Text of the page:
image of cotton field:
This is an image of a cotton field. To the slave owners, thier slaves were not people, they saw no life in them, all they saw was the work they provided.

image of praying hands:
When you see this image, you usually think of hope for a brighter future, but in the world of slavery these praying hands are asking for death instead of the horrible life they had to lead. Harriet Jacobs reached a point in her life when she says," I prayed to die; but the prayer was not answered"(67). She has given up all hope for freedom, and now she hopes for death. Harriet Jacobs describes this her throughout journey as a slave. There is decline in her journey and as she hits the lowest of lows, she prays for death. The idea of praying for death is ironic because usually prayer is a gesture of hope. As a slave, Harriet Jacobs' prayer was more of a begging to end this life she could not stand any longer. Harriet Jacobs realizes that her position is not like any other and say,"Surely, there must be some justice in man, then I remembered,with a sigh, how slavery perverted all the natural feeling of the human heart"(Jacobs,157). The world of slavery is unlike any other, humans change and the heart grows gray.

image of a dying rose:
This rose represents death. The flower used to be lively and beautiful, but it now lies lifeless and colorless. Slavery puts a human through the same transformation until in comparison, "death is better than slavery"(Jacobs, 73).

image of sitting girl:ambi E. Kelley (Harriet) in Harriet Jacobs. Photo by Sandro.,
This image is a representation of Harriet Jacobs in hiding. Her conditions when in hiding were so preposterous that she could not stop herself from going insane. She was suffocated with no air and no light for seven years.

image of girl against wall:
This picture shows a young girl waiting on the street alone at night. It represents the extreme isolation, fear, and danger that the victims of sex trafficking have to endure.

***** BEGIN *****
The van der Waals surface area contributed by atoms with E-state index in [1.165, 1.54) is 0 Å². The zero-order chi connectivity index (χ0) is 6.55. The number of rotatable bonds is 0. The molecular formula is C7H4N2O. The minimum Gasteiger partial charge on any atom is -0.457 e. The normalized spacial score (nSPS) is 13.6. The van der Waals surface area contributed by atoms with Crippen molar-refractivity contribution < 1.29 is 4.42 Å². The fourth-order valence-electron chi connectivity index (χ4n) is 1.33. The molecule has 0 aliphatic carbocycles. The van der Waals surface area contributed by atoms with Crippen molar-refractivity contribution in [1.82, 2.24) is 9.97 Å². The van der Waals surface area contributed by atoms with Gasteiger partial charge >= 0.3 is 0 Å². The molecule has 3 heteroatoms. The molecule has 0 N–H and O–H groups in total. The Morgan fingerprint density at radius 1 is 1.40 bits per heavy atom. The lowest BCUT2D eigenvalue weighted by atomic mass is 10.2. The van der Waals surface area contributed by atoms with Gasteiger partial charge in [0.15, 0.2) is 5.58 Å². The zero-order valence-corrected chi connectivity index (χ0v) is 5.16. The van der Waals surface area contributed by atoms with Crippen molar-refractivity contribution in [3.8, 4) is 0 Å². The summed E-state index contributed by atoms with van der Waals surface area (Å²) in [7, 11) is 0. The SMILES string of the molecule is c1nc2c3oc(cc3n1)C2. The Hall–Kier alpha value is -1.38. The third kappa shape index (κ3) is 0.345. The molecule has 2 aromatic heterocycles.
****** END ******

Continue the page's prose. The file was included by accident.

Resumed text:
image of girl and fence:photo by Halle Edwards-Mcquilton
This image of a young girl brings across the sadness and loneliness victims of sex trafficking must deal with. The issue of sex trafficking is current, and some disregaurd it becuase they doubt it is happening today, but it is. A reporter from CNN, Bridgette Carr says,"No community is immune." Even the most unexpected people and places are vulnerable like the innocent girl in small suburban neighborhoods. You never predict it could be you until you are affected.

image of girl sitting on bench:photo by Halle Edwards-Mcquilton
This image relates sex trafficking directly back to Harriet Jacobs' experience as a slave. The same horrors she went through are mirrored in this current issue. The part of Jacobs' quotes are written across the image to represent the similarity in the issues. Harriet Jacobs experienced the feeling of being useless and helpless, hitting rock bottom where you have no hope left, and you are treated as inhuman. " They are being exploited and can't ask any one for help. (Bridette Carr, CNN). The victims of sex trafficking not only endure these same conditions, but the effects are exactly the same. It builds fear in people. Harriet Jacobs lived her life in fear, and unless people are aware of current slavery issues, we will continue to live in fear.